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This little war appears to be getting nastier by the day.
DONETSK, Ukraine — Vladimir Piskunov repeated the phrase like a mantra as he sifted through the remains of his living room.
“This is how they’re defending us,” said the 39-year-old coalminer, whose home on the outskirts of this rebellious eastern Ukrainian city came under apparent rocket fire on Saturday.
The attack — which Piskunov and his neighbors blame on the Ukrainian military —not only destroyed his home and incinerated his once verdant garden. It also killed his wife, Tatyana, as she attempted to dive into the basement with her husband.
“With what’s happening to us here, there’s only one option: to pick up a weapon and fight back,” said Piskunov.
It’s been a week since Ukrainian officials hailed the “liberation” of a key rebel stronghold and promised a swift end to the separatist uprising in the country’s east. But as fighting creeps closer to a major urban center, they are facing the prospect of a long and drawn-out conflict, the increasing collateral damage of which threatens to further consolidate anti-Kyiv anger.
After reclaiming Slovyansk, a former separatist nerve center, as well as a handful of other nearby cities, the focus of the military’s effort has now shifted to this city of nearly one million, the regional capital of Ukraine’s industrial heartland.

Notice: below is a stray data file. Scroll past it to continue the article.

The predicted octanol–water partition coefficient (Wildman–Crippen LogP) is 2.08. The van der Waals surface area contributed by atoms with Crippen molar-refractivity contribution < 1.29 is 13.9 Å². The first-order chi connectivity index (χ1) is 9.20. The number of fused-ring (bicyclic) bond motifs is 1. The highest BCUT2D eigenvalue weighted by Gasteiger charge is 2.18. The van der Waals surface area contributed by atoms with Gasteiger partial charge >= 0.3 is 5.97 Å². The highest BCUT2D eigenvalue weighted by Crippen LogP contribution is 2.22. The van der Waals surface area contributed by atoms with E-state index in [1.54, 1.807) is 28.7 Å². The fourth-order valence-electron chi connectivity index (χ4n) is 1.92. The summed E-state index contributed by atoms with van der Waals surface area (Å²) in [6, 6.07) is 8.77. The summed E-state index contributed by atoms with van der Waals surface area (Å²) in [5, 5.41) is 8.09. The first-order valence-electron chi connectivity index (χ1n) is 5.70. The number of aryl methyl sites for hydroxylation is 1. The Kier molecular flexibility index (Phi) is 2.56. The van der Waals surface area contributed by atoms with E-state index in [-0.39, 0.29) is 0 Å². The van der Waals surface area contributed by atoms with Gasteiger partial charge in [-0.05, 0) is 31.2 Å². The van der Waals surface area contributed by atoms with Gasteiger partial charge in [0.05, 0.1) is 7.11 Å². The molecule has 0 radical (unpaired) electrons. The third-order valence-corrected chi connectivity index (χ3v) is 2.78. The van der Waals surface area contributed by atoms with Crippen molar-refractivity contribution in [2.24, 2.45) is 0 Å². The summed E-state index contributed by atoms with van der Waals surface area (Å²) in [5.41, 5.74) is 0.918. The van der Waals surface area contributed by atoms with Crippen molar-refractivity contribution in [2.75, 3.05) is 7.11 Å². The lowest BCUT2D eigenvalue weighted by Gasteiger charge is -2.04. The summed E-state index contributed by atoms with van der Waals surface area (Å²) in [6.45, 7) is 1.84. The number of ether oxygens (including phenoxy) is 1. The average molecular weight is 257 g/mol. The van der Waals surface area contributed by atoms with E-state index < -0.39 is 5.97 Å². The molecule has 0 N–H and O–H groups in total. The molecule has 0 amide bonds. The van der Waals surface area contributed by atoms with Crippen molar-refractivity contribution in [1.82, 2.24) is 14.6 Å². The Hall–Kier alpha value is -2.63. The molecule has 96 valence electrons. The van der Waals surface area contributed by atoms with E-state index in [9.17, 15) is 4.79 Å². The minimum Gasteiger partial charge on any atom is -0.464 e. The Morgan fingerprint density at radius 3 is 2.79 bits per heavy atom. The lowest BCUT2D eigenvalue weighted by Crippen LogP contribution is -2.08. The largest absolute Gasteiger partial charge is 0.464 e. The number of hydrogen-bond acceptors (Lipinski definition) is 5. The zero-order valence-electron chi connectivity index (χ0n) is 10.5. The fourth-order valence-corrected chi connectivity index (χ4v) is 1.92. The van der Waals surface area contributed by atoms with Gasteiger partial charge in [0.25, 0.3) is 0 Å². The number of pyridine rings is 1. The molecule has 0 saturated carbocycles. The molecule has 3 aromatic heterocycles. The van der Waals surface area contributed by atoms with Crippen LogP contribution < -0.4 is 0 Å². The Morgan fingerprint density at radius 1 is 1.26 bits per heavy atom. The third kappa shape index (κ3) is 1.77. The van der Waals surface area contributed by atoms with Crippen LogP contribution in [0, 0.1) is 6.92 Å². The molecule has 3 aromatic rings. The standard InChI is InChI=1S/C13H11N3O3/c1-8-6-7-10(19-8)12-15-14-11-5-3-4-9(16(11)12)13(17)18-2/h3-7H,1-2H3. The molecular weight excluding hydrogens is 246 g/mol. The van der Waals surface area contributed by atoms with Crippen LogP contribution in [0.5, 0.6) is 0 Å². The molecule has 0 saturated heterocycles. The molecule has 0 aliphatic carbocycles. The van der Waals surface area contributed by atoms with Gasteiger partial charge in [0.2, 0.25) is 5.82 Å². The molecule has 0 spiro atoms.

But it is both sprawling and densely populated, posing a serious challenge to the anti-separatist campaign that has so far been waged largely against compact towns in the countryside.
Since the fall of Slovyansk, separatist forces have massed here and dispatched many of their fighters to the perimeter of the city, where they’ve set up checkpoints and remain locked in a standoff with Ukrainian forces pressing the city on several fronts.
Donetsk itself — a cosmopolitan city of charming boulevards — has steadily emptied out in recent days. Many shops are closed, traffic is eerily sparse, and the city’s once-bustling nightlife has almost entirely faded away.
There is no visible panic, but the occasional roaming gunmen — who’ve even taken to mitigating car accidents in town — and the uncanny evening silence create an image of a city in constant anticipation.
Both residents and local officials here say they’re bracing for an eventual conflict.
According to Maxim Rovinsky, a spokesman for the Donetsk city council, there are no concrete figures as to how many people have left the city, though many outbound train tickets, for example, appear sold out days in advance.
“We’re telling residents to act according to the situation,” said Rovinsky, adding that officials have been disseminating information about the location of bomb shelters around town.
But for now, the violence remains on the city’s outskirts and in adjacent suburbs, where a string of mysterious rocket attacks in recent days have boosted tensions.
Piskunov, who’d fortuitously sent his 12-year-old daughter away to a neighboring region before the bombardment, is among the civilians who’ve become trapped in the nightmarish crossfire.
Like in Slovyansk, it is virtually impossible to tell who is firing and from exactly where.